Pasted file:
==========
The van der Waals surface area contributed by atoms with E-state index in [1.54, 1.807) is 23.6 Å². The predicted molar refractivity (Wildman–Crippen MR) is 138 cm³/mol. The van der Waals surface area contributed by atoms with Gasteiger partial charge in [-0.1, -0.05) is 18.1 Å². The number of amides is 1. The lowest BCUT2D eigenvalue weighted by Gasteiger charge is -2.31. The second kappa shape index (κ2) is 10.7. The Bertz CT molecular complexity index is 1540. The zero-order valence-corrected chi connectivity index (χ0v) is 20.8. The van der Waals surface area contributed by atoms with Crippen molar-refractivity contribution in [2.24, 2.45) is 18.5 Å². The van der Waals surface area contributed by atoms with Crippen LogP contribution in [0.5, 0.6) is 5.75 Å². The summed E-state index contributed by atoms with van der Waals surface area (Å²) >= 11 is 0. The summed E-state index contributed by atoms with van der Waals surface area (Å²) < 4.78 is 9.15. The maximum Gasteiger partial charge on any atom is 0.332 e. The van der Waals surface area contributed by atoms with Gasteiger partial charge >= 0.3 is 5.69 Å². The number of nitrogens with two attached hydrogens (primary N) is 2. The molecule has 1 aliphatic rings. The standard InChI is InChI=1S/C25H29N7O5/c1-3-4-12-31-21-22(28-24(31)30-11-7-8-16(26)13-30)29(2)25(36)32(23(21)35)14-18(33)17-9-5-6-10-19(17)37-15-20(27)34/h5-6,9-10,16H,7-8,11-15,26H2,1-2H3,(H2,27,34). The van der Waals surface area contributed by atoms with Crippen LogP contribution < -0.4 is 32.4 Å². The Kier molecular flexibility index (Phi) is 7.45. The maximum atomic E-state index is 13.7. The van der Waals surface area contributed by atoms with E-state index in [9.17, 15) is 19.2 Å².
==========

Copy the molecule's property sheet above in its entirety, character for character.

The van der Waals surface area contributed by atoms with E-state index in [1.54, 1.807) is 23.6 Å². The predicted molar refractivity (Wildman–Crippen MR) is 138 cm³/mol. The van der Waals surface area contributed by atoms with Gasteiger partial charge in [-0.1, -0.05) is 18.1 Å². The number of amides is 1. The lowest BCUT2D eigenvalue weighted by Gasteiger charge is -2.31. The second kappa shape index (κ2) is 10.7. The Bertz CT molecular complexity index is 1540. The zero-order valence-corrected chi connectivity index (χ0v) is 20.8. The van der Waals surface area contributed by atoms with Crippen molar-refractivity contribution in [2.24, 2.45) is 18.5 Å². The van der Waals surface area contributed by atoms with Crippen LogP contribution in [0.5, 0.6) is 5.75 Å². The summed E-state index contributed by atoms with van der Waals surface area (Å²) >= 11 is 0. The summed E-state index contributed by atoms with van der Waals surface area (Å²) < 4.78 is 9.15. The maximum Gasteiger partial charge on any atom is 0.332 e. The van der Waals surface area contributed by atoms with Gasteiger partial charge >= 0.3 is 5.69 Å². The number of nitrogens with two attached hydrogens (primary N) is 2. The molecule has 1 aliphatic rings. The standard InChI is InChI=1S/C25H29N7O5/c1-3-4-12-31-21-22(28-24(31)30-11-7-8-16(26)13-30)29(2)25(36)32(23(21)35)14-18(33)17-9-5-6-10-19(17)37-15-20(27)34/h5-6,9-10,16H,7-8,11-15,26H2,1-2H3,(H2,27,34). The van der Waals surface area contributed by atoms with Crippen LogP contribution < -0.4 is 32.4 Å². The Kier molecular flexibility index (Phi) is 7.45. The maximum atomic E-state index is 13.7. The van der Waals surface area contributed by atoms with E-state index in [9.17, 15) is 19.2 Å².